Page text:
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IR Imaging Is Key to Biometric ID

Photonics Spectra
Jul 2002
Brent D. Johnson

Biometrics uses data processing to identify an individual by a unique biological characteristic; e.g., by a digitized fingerprint or iris pattern. It provides important tools for preventing or limiting such criminal activities as credit card fraud (identity theft), unauthorized cell phone usage, unsanctioned access to secure locations and falsification of immigration documents. Interest in biometrics has increased with the emphasis on security following the events of Sept. 11.


Infrared mapping of a subject's fingertip provides thermal emissions data that can be compared with a control image for positive identification in seconds.

A patented thermal mapping technique developed by PosID Inc. overcomes limitations of existing biometric methods, including the possibility of manipulation and dependence on constant atmospherics such as background lighting. The technology is remarkably straightforward. The human body is an efficient emitter of long-wavelength infrared, often referred to as thermal radiation. Because skin is reasonably transparent at wavelengths around 7 to 8 µm, an image of it taken at this wavelength is not homogeneous, but contains spatial details that depend on local variations in the thermal emission properties of the underlying tissue (blood vessels, muscles and fat deposits). Moreover, in comparisons of some 22,500 images, the company has shown that each emission pattern is unique not only to an individual, but also to a particular finger -- or thumb -- tip.

PosID has built a portable reader/recognition system whose critical components are the proprietary pattern-recognition process and matching software, and a long-wavelength Merlin camera from Indigo Systems Inc. The camera uses a 320 x 240 microbolometer array and filters optimized for 7- to 8-µm detection.

Thomas Ball, director of business development at PosID, said his company selected the Merlin camera because it provides high-resolution imaging and ease of use. It delivers low-noise, real-time images at up to 60 fps with low power consumption. In addition, it could be integrated into the system without requiring external cooling or special hardware.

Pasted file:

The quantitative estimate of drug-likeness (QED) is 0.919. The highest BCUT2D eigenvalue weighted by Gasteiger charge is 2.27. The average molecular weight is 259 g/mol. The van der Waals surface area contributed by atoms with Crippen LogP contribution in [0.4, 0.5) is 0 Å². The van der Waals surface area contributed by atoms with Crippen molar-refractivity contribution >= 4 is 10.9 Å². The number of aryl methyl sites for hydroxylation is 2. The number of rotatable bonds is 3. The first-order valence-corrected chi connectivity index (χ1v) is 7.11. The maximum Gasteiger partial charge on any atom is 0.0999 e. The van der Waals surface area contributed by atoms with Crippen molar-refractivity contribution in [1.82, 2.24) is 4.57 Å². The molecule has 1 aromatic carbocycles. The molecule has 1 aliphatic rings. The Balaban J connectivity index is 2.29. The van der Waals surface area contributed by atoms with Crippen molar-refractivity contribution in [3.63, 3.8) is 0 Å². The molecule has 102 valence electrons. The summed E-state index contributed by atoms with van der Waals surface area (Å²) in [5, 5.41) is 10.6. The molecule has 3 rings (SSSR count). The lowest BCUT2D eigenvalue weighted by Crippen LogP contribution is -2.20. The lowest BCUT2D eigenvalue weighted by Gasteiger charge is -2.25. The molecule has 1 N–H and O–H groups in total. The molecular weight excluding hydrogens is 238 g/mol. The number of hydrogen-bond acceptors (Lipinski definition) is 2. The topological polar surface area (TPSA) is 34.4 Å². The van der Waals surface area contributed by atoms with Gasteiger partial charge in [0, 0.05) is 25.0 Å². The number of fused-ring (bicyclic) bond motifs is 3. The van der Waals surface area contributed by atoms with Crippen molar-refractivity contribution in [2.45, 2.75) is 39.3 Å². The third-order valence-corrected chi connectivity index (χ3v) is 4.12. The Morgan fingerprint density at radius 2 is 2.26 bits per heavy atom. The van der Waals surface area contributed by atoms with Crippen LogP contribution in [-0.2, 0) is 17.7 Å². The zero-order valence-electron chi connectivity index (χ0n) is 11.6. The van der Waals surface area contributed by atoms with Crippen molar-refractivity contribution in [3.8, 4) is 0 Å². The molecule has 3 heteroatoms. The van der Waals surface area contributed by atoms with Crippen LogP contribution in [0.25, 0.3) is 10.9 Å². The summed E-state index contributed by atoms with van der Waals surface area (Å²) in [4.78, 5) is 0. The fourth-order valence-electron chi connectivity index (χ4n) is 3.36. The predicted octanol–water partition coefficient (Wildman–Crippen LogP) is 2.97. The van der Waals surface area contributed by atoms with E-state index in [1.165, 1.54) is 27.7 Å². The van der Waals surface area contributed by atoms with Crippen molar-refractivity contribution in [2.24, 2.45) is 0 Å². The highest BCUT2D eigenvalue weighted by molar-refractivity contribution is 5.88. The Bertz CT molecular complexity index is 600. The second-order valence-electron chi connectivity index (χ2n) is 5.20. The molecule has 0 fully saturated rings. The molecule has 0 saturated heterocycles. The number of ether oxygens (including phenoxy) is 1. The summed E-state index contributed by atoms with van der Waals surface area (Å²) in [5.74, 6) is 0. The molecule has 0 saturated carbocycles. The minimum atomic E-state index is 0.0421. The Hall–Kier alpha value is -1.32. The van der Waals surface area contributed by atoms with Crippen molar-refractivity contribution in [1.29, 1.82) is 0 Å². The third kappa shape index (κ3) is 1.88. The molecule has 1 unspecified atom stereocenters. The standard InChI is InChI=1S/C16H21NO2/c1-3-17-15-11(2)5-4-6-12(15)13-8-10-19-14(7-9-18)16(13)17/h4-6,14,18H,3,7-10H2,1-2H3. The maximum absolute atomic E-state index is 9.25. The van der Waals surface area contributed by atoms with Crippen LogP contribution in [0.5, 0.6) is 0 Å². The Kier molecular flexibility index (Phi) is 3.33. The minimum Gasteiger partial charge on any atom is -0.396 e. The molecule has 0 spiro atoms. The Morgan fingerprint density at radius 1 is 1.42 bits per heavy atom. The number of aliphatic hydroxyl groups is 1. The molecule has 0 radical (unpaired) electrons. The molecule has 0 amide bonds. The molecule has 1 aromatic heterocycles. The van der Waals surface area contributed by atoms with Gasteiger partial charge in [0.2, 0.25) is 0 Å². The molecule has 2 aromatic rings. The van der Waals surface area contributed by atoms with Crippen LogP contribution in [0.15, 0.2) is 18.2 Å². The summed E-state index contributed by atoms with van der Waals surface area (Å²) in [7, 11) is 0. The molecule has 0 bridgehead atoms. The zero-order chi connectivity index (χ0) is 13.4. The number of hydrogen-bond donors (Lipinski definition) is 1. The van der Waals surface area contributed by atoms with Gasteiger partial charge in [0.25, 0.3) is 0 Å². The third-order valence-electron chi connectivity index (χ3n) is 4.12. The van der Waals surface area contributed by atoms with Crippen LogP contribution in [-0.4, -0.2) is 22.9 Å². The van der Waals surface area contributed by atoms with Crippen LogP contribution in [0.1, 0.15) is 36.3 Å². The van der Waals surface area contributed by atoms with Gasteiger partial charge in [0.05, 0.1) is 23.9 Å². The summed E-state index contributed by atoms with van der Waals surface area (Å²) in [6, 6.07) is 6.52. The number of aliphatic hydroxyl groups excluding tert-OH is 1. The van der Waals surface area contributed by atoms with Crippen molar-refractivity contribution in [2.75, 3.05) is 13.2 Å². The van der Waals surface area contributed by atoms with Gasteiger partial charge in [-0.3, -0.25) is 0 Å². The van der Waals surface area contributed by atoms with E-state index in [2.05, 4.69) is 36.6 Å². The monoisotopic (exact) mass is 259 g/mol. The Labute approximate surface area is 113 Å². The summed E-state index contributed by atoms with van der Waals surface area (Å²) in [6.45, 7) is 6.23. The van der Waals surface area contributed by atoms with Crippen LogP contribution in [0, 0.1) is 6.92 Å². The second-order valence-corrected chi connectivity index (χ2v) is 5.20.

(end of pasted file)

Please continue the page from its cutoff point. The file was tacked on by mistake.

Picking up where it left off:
In the Thermo-ID identification process, the camera's optics are focused on a contact window where the subject places a fingertip. The raw image goes through manipulation and analysis, including smoothing and automatic centering (registration), followed by pattern recognition routines based on military target analysis techniques.

Ball said that the technique has a number of advantages over other biometric methods. It is nonintrusive and requires minimal user effort, no user skill and no external illumination source; it also is highly accurate. The company, he added, has evaluated the statistical performance of the prototype using the same testing protocols employed by the Fingerprint Verification Competition (FVC2000), a method prescribed by the National Biometric Test Center in San Jose, Calif. The thermal imaging prototype's performance curves exceed those of the best-performing algorithms of the FVC2000. It makes positive identification (or rejection) in less than three seconds. And, the biometric identity is permanently physically associated with the individual and cannot be stolen or borrowed.

The developers envision many potential applications for the technology. For example, at ATMs, it would allow simple verification of the user by comparing an acquired image with image data stored directly on the card. Or it could be used to provide selective secure access at permanent sites or in a temporary location, such as a crime scene or disaster area.

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